That month, Barr invented a postal ballot fraud lawsuit and reiterated Trump’s deceptive portrayal as a vector for election theft. He urged demonstrators to consider indicting demonstrators of sedition. This week Barr warned New York City, Portland and Seattle that as “anarchist” jurisdictions they are risking federal funding; Criteria for nomination include “factors that the Attorney General deems appropriate”.
A Justice Department spokesman did not respond to a request for comment.
Any intervention by the Justice Department in election-related lawsuits would have “enormous practical implications,” said the prosecutor. In addition to the quality of the legal profession – particularly within the attorney general’s office should the case reach the Supreme Court – the lawyers have prestige in federal appeals courts. The appointment of a ninth Supreme Court to fill the seat of the late Ruth Bader Ginsberg would likely act as a firewall in the event that crucial election decisions reach the Supreme Court – which Trump and his Vice President have openly considered.
Barbara McQuade, a former U.S. attorney, pointed to a recent Michigan case in which private companies sued Governor Gretchen Whitmer over her home pandemic commands. The Justice Department filed a “Declaration of Interest” to participate. McQuade noted that this was an option for election-related lawsuits in various states.
“If [the Justice Department] If he were to take on the same side as the president, he would have the credibility of the US government and an unlimited number of very talented lawyers, ”said McQuade.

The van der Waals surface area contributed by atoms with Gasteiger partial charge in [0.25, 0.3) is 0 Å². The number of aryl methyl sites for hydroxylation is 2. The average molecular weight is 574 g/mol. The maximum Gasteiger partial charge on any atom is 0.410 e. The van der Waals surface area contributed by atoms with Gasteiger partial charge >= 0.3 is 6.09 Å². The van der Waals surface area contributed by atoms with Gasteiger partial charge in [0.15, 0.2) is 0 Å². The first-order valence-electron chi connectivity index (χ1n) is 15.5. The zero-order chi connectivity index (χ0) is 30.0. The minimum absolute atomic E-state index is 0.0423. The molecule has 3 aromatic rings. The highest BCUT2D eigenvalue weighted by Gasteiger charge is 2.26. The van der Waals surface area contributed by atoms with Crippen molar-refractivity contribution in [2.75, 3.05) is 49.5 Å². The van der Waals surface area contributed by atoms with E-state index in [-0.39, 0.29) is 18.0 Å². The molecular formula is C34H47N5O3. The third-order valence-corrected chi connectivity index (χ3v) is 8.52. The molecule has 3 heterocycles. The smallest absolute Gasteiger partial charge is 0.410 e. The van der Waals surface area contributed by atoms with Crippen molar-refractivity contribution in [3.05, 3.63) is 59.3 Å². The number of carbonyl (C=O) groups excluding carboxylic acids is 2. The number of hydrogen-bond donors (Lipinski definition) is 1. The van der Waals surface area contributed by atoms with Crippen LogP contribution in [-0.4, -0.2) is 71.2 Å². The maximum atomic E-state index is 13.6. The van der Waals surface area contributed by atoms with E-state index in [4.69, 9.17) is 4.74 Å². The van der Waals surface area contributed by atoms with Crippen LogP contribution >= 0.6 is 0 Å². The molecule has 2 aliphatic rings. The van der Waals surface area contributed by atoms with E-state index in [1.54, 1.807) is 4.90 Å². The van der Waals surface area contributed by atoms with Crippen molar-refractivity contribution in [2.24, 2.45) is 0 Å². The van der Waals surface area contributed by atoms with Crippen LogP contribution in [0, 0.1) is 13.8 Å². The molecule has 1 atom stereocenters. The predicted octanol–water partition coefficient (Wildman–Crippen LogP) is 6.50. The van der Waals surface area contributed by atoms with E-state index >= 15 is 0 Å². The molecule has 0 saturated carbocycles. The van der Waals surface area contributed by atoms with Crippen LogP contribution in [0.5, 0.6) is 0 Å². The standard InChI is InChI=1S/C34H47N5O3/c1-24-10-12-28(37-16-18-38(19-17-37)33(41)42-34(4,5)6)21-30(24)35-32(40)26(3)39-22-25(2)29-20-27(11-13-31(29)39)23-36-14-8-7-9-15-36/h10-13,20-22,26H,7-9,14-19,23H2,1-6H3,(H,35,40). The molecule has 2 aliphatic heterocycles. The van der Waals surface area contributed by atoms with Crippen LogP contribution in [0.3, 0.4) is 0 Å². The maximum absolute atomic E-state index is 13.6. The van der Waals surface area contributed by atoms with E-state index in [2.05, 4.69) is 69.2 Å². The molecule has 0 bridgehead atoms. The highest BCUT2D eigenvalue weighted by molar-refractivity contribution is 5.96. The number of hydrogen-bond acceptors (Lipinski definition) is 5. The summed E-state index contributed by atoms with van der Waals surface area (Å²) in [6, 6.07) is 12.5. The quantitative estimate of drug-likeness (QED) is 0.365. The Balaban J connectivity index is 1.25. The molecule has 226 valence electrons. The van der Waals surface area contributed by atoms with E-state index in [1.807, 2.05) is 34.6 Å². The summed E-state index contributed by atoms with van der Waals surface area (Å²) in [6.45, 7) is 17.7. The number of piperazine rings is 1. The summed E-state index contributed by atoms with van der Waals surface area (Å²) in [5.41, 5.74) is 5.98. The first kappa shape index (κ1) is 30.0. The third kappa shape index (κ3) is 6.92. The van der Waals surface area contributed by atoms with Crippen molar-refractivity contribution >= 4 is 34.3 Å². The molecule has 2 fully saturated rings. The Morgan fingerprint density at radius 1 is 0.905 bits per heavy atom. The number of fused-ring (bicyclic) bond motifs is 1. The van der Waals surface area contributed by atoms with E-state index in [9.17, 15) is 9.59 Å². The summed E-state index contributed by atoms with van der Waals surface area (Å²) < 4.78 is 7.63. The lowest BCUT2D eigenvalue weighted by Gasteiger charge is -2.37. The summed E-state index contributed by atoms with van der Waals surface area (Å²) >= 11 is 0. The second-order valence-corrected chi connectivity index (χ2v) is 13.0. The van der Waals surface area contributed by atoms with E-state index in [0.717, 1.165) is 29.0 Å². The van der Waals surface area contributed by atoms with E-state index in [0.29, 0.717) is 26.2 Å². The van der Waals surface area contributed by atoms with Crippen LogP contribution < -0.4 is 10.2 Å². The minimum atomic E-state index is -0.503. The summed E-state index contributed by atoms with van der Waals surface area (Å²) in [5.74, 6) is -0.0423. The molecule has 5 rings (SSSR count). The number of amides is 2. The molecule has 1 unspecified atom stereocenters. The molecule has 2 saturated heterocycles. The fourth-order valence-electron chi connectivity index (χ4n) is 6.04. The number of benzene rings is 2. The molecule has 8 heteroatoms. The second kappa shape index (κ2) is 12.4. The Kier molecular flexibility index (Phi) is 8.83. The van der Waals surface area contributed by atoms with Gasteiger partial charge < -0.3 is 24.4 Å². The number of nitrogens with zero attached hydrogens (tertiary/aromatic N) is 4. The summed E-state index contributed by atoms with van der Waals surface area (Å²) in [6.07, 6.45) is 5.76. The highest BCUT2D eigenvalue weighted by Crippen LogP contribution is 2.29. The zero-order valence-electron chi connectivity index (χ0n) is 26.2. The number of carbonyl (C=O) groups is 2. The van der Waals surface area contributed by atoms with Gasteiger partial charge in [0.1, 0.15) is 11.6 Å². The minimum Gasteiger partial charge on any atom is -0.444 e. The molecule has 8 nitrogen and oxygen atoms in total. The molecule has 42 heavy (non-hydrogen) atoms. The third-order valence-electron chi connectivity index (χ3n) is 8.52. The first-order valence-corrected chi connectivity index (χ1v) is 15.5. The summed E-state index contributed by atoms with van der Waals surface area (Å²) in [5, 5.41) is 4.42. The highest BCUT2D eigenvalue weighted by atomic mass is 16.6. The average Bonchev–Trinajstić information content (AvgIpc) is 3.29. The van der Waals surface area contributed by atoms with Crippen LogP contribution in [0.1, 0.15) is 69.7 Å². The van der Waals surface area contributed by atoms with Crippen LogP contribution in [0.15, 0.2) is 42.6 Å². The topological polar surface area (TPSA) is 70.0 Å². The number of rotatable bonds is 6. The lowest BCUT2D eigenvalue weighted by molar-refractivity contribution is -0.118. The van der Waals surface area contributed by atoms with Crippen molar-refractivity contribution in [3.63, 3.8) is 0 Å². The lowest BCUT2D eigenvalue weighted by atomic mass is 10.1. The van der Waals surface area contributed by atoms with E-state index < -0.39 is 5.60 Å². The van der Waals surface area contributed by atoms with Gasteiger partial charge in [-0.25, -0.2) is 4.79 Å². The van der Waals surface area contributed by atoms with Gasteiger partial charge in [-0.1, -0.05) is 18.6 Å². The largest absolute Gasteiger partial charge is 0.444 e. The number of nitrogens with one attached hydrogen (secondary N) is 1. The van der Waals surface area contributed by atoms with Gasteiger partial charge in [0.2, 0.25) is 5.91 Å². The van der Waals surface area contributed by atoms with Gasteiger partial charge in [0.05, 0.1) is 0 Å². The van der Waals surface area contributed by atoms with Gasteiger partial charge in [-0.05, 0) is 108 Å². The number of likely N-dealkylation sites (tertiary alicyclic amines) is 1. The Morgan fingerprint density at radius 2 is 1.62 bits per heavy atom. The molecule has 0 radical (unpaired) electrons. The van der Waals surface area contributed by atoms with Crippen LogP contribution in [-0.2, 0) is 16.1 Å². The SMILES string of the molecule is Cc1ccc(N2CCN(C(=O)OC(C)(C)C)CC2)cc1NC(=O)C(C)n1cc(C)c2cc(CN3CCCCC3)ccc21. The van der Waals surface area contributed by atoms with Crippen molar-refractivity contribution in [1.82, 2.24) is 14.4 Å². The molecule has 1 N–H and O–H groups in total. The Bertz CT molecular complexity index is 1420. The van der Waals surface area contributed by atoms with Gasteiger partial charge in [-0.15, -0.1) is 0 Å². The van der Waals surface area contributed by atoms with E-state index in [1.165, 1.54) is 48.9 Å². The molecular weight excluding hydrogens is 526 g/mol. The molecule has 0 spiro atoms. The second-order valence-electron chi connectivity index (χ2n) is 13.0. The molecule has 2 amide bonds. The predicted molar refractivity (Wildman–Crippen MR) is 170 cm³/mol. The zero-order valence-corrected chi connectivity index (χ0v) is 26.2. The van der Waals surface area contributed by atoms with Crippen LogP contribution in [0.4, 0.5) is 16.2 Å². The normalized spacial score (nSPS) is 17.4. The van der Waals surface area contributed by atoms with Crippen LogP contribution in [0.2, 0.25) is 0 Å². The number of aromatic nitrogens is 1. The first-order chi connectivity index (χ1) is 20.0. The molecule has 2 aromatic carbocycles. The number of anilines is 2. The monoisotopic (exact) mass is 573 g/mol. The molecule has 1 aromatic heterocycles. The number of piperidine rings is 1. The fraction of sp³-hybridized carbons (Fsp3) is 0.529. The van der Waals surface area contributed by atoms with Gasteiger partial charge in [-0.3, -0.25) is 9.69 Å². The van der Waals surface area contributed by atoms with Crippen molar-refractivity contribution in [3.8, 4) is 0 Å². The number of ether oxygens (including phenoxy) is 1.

FBI Director Chris Wray testified to a Senate committee Thursday morning that there was no evidence of widespread election fraud, either by mail or otherwise. But hours later, the Justice Department issued, erased, and reissued a statement announcing an investigation into “reports of potential problems with a small number of postal ballots” in Luzerne County, Pennsylvania, which was strong for Trump in 2016. In progress since Monday The investigation found that a “small number” of military votes had been rejected, it said without further elaboration.
Of nine ballots recovered, seven contained Trump votes, while two had indefinite candidate preference, the Justice Department said in a statement attributed to U.S. attorney David Freed that all nine ballots were originally cast for Trump. “When the completed ballot papers arrive by post, they should be sorted immediately and put in the locked room,” reported Jerry Lynott and Jennifer Learn-Andes from the Times leader.
To many observers, the statement appeared to be a test run for the ministry to delve further into election-related matters. And McQuade said the “highly unusual testimony” violated the department’s policy on confirming investigations.
“There is an exception, if necessary, to reassure the public,” she said, “but this seems more like an effort to alarm the public and undermine confidence in the elections.”
Barr, the Justice Department attorney warned, “there is no limit to what he will do.”